Microsoft has revealed a slew of changes to Teams that have been in development since the start of the coronavirus pandemic and subsequent lockdown.

The changes are designed to improve user experience on the collaboration platform and drive greater engagement.

It starts with “Together Mode”, which is an artificial intelligence-based feature that places a digital avatar of the user in a virtual space. It essentially takes your face and shoulders and puts you, alongside the other members of the call, in a virtual theatre. This is being rolled out now, with other virtual spaces set to be added in the coming months.

The thinking behind the changes is to make users feel more “connected”, according to Microsoft. It wants the service to be more inclusive by making people more visible when they join conference calls. To do this, it has added a “Dynamic View” which allows users to share content side by side with other participants.

In addition to Dynamic View, users can also share live reactions with their teammates. This essentially resembles emoji reactions that appear in their intended recipient’s box as they talk. Teams will also have video filters where users can adjust lighting levels or soften focus to improve your webcam while on a call.

Later in the year Teams will also support live transcriptions with a translate feature for meetings in other languages. The service will also get suggested replies for its chat features, similar to Gmail’s suggested replies function, that offers auto-fill text based on the context of the previous message in the channel. Microsoft is also adding ‘chat bubbles’ so that the messages can be seen more clearly by other participants in the call.
And, finally, Teams will also integrate Cortana, Microsoft’s voice assistant, on the mobile version of the service. Cortana will be able to make a call, join meetings, share files with colleagues and even send chat messages.

Google abandons controversial cloud project in China

Sabina Weston

9 Jul, 2020

Google has decided to abandon the development of a controversial cloud computing project named “Isolated Region”, which catered to various governments’ desires to control data within their borders.

The tech giant scrapped the initiative in May, partly due to the coronavirus pandemic but also due to the rising geopolitical tensions between the US and China, where Isolated Regions was being developed, according to two anonymous Google employees speaking to Bloomberg.

The project, which was launched in early 2018, sought to comply with Chinese regulations which require Western companies to form a joint venture with a Chinese partner company when they provide data or networking services. However, the development was paused in January 2019, reportedly due to Google choosing to focus on potential customers in Europe, the Middle East and Africa.

However, according to one source, the geopolitical issues placed demands on Isolated Region that Google was not capable of delivering.

A Google spokeswoman refuted the claims made by the employees, telling Bloomberg that Isolated Region wasn’t shut down for either of the given reasons and that the company “does not offer and has not offered cloud platform services inside China”.

Google has said that the cloud initiative was cancelled because “other approaches we were actively pursuing offered better outcomes”, although it has yet to elaborate on the specifics of these approaches.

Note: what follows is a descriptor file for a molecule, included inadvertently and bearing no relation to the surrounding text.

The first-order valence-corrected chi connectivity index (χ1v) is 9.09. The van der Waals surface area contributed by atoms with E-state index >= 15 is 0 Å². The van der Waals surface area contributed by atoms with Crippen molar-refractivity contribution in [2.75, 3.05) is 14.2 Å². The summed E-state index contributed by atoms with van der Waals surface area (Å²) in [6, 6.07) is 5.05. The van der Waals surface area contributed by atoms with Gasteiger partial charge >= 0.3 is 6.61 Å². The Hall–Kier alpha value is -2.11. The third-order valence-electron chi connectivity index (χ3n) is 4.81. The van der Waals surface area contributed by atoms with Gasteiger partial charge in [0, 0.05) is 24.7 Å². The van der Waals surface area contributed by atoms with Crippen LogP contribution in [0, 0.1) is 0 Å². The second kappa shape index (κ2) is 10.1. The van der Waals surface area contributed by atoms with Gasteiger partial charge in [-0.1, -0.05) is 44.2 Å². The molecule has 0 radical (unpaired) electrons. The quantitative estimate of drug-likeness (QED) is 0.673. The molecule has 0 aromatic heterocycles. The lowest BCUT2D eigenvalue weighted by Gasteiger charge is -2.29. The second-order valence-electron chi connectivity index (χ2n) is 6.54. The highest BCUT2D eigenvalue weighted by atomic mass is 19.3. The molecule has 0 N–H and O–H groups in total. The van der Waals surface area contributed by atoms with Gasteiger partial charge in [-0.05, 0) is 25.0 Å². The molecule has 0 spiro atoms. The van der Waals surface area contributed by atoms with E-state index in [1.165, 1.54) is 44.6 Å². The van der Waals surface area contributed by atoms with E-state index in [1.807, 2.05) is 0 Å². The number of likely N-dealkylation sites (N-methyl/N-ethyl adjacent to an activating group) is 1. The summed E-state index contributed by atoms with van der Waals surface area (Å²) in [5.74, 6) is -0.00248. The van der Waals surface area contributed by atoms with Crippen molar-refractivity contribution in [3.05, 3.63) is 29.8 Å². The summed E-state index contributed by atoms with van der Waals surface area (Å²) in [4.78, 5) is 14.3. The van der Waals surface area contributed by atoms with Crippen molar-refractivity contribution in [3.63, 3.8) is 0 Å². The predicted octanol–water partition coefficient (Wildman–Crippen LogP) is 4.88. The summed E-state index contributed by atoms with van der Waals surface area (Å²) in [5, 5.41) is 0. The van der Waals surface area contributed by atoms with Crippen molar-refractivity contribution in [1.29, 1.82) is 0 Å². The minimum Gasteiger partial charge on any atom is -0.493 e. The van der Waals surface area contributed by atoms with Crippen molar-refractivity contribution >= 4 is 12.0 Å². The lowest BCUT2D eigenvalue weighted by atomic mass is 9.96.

“We have a comprehensive approach to addressing these requirements that covers the governance of data, operational practices and survivability of software,” the spokeswoman said. “Isolated Region was just one of the paths we explored to address these requirements.”

“What we learned from customer conversations and input from government stakeholders in Europe and elsewhere is that other approaches we were actively pursuing offered better outcomes.”

The news comes just days after Google, alongside Microsoft, Facebook and Twitter, made the decision to suspend the processing of user data requests from the Hong Kong government, following the implementation of a new security law that criminalises protests. The Hong Kong government reportedly requested data from Google users 105 times in 2019 alone.

IBM buys RPA company WDG Automation

Sabina Weston

8 Jul, 2020

IBM has announced its acquisition of WDG Automation, a Brazillian software provider specialising in robotic process automation (RPA)

Financial details of the acquisition weren’t disclosed to the public, but the companies said they expect the deal to close in the third quarter. 

IBM’s decision to acquire WDG Automation sees the tech giant continuing its expansion into the AI-infused automation market, as it looks to provide its customers with the ability to “quickly identify more granular opportunities for automation (…) as well as help ensure consistent and accurate data is being used across all tools and business functions, including customer service, IT, finance, HR, and supply chain”. 

RPA technologies have the ability to computerise repetitive tasks, removing them from the human employees’ workload and therefore boosting productivity, as well as general welfare and wellbeing.

WDG Automation, based in São José do Rio Preto, Brazil, is a provider of RPA, Intelligent Automation (IA), Interactive Voice Response (IVR) and chatbots. It markets its products at business users looking to create automations using a desktop recorder without the need for IT.

WDG’s software robots are able to run on-demand or by using an automated scheduler, depending on the customer’s needs.

The company’s founder and CEO Robson Felix called automation “crucial in the digital era, as businesses need to perform several repetitive or routine tasks so that employees are able to focus on innovation”.

“I’m incredibly proud of the role WDG Automation has played in the RPA market with a unified and integrated platform to help companies in Brazil increase their productivity,” he added.